Spencer painted portraits, genre scenes and murals but was primarily a landscape painter, focusing his attention on vistas of Berkshire, Oxfordshire, Dorset, and the Lake District. It was in 1920 that Spencer stayed with the painter Henry Lamb at Stourpaine in Dorset, and he returned there often.
Landscape in Dorset. Melbury Beacon – located near Shaftesbury, Dorset. Twyford, Dorset. Twyford Village. View of Egdon Heath from the Crest of Clouds Hill, Looking North.
Spencer became a member of the New English Art Club in 1919. That year, he met Hilda Carline, his brother’s future wife, and her brother Sydney Carline. When he became Ruskin Master in 1922, Sydney Carline asked Spencer to join his staff at the University of Oxford. Lady Ottoline Morrell, with whom Spencer was friendly since before the war found him a room in the village of Garsington near Oxford. She allowed him easy access to her own house, Garsington Manor, which was frequented by many illustrious guests including the Bloomsbury set. While living there, Spencer painted Trees at Garsington (Ashmolean Museum, Oxford), Garsington Roofs and The Sheep Fold at Upper Farm.
Cotswold Meadows by Gilbert Spencer Date painted 1920–1930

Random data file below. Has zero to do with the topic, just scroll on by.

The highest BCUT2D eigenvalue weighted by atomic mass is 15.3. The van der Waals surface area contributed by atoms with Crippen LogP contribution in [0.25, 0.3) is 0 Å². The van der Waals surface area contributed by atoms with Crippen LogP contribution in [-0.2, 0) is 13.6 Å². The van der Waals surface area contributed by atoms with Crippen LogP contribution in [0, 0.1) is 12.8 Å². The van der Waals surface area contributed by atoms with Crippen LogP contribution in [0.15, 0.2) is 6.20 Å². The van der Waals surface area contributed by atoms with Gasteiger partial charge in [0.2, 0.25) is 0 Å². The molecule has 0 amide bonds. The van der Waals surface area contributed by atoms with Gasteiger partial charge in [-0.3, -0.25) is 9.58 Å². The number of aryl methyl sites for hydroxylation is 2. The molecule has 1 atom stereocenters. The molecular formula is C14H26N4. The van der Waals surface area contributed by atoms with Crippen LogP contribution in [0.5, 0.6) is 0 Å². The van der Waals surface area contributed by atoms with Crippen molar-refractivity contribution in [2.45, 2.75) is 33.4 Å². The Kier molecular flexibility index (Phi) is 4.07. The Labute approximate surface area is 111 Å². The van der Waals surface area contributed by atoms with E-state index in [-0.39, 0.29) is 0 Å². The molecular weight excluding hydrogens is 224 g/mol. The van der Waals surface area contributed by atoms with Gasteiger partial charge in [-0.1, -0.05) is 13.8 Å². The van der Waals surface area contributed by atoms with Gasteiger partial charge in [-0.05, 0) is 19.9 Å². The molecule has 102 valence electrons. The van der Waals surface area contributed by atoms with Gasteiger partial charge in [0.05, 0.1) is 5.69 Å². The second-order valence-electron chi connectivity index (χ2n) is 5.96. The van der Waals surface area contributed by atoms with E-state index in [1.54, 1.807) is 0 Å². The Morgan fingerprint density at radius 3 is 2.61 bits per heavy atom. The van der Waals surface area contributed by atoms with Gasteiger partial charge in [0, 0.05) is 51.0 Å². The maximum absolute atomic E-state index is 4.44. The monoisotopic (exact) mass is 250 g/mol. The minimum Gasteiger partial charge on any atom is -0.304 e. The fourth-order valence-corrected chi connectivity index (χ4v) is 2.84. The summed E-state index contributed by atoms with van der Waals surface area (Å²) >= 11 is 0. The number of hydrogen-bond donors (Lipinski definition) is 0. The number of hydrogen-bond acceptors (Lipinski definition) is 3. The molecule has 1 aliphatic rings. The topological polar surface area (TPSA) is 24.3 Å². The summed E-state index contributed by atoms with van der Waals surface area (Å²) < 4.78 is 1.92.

In 1923 Spencer had his first solo exhibition at the Goupil Gallery, London. He also exhibited at the RA, he was elected Associate of the Royal Academician in 1960, NEAC, (of which he was a member), Leicester Galleries, RSA, Redfern Gallery, and many other venues.
Portrait of the Artist’s Wife, Ursula Spencer. Burdens Farm with Melbury Beacon. The Artists Garden, Burdens Farmhouse..
Spencer married former pupil Margaret Ursula Bradshaw (1898–1959) on 31 December 1930 at Holy Trinity Church, South Kensington, London. The artist John Nash (brother of Paul Nash) was his best man. The couple lived at Burdens Farmhouse, near Compton Abbas, Dorset between 1931 and 1936. Spencer commented, ‘We loved the place on sight, and took it from the farmer, Ivor Day for 10 shillings a week, plus rates’
The Spencer’s daughter Gillian was born on 21 October 1936. During the late 1930s, after the move to Tree Cottage, Upper Basildon, Berkshire he began to re-introduce people into his paintings once more, focusing on small, intimate pictures of figures caught unaware, such as his Going to Market, and The Coalman. They lived at Tree Cottage from 1936–70.
A Cotswold Farm 1930-1.
Stanley Spencer, letter to Gilbert dated 13 February, 1932